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From Monopoly to Free Competition

  • Simone Fari
Chapter

Abstract

The early 1850s were a key period in the development of the telegraph correspondence market, with the passage from the Electric’s monopoly (1850) to the existence of four companies (1855). New arrivals were always interpreted as a direct challenge to the Electric, by the company itself, the often-hostile press and complaining clients. Following the classic strategy of latecomers, the new telegraph companies tried to enter the market by inserting themselves in niches left vacant by the Electric, so they exploited the thous& of miles of railway devoid of telegraph systems and the scores of important industrial and commercial centres still lacking coverage. The new entries had extremely different approaches, for while some challenged the Electric with marketing and legal duels, others moved the battle over to technological innovations and ensuing efficiencies. On its part, the Electric fought the war in defence of its monopoly, attacking on all sides (political and technological) and reaching the end of the five-year period with a telegraph network which was almost twice as big as all the others put together.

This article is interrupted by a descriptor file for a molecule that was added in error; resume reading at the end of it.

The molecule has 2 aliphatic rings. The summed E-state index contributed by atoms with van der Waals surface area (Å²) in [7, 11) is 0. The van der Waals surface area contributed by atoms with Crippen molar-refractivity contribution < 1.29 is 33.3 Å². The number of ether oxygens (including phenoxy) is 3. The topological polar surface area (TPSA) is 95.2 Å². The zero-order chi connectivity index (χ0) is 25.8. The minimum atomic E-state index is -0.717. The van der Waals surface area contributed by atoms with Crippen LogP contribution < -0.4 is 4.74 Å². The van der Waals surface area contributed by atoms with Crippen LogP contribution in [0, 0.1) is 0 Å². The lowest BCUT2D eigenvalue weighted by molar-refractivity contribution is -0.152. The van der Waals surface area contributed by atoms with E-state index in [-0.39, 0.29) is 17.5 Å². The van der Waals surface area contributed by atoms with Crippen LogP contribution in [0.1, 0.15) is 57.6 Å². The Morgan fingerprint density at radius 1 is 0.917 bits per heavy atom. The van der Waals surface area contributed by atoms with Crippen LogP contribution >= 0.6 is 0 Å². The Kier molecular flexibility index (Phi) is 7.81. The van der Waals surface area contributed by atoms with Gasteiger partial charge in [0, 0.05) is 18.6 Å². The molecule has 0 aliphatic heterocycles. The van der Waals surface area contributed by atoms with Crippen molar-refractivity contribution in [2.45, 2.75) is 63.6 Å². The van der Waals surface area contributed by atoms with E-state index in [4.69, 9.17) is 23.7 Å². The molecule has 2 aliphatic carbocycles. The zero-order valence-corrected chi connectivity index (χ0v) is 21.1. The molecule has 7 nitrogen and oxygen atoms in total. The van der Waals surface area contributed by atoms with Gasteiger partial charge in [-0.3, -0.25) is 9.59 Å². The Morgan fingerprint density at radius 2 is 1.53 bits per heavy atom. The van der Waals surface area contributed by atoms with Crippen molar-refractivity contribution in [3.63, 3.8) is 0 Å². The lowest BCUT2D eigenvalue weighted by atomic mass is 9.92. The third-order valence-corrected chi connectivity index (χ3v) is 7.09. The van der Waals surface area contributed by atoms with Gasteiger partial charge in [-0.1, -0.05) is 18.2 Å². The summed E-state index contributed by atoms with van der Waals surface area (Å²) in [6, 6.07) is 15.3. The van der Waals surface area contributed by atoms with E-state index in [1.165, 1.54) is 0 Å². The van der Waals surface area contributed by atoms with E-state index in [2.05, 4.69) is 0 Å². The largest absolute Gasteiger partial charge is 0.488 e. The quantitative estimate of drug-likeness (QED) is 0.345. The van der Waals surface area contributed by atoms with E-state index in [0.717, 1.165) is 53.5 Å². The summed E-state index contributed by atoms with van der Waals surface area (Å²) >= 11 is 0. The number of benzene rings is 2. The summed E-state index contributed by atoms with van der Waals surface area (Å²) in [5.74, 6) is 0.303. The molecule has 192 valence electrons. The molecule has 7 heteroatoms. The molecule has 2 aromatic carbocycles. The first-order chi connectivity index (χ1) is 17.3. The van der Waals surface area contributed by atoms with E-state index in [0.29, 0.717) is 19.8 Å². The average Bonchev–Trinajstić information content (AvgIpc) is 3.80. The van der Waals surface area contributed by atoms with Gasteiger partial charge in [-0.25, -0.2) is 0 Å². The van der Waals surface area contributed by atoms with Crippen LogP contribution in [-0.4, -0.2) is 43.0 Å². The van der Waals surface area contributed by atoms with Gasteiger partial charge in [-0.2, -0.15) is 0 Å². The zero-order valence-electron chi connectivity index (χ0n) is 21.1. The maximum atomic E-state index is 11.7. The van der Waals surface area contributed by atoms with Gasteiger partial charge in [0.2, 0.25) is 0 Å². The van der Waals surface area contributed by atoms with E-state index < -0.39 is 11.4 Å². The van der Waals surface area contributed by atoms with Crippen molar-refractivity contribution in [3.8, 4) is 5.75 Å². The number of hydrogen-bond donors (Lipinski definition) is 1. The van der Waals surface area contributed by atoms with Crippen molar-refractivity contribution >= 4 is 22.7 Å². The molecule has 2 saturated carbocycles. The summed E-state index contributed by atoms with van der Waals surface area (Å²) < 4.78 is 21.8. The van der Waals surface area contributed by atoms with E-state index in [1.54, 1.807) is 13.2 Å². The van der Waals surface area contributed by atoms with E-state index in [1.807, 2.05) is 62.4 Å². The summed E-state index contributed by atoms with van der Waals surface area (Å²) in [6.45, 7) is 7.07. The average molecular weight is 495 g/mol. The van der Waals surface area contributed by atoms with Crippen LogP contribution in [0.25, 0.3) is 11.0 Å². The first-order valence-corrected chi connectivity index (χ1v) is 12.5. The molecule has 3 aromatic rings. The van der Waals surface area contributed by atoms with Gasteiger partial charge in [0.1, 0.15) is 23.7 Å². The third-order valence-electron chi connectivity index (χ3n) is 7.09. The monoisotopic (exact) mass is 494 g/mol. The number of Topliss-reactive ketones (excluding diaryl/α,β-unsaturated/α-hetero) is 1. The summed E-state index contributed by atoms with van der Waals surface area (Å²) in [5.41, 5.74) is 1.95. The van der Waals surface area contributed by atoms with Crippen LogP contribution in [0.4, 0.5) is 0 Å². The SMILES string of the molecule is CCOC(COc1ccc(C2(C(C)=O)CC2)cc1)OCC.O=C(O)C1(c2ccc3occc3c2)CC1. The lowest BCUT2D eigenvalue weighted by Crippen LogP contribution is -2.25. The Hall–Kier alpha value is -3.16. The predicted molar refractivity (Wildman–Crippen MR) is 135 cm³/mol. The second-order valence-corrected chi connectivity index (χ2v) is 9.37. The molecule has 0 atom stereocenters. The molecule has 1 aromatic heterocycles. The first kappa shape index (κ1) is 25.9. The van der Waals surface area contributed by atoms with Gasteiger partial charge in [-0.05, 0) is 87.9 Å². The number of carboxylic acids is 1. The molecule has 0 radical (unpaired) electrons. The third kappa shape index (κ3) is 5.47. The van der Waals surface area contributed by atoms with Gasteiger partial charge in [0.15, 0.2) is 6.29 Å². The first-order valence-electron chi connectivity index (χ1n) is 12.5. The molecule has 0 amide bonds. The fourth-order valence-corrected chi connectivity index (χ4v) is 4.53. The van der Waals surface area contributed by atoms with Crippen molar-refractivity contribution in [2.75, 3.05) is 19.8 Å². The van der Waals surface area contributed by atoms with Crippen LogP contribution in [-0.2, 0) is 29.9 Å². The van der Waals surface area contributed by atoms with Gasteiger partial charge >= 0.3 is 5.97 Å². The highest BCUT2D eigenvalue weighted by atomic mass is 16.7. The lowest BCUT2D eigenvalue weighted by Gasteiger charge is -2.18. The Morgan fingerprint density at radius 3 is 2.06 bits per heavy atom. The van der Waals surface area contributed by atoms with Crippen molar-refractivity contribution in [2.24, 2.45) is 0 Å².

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References

  1. 24.
    Garth Watson, The Civils, London, Thomas Telford, 1988, p. 251.Google Scholar
  2. 31.
    Edward Highton, The Electric Telegraph: Its History and Progress, London, John Weale, 1852, pp. 87–101.Google Scholar
  3. 49.
    Roger Neil Barton, “New Media. The Birth of Telegraphic News in Britain 1847–68”, Media History, 16/4, 2010, pp. 379–406.CrossRefGoogle Scholar

Copyright information

© Simone Fari 2015

Authors and Affiliations

  • Simone Fari
    • 1
  1. 1.University of GranadaSpain

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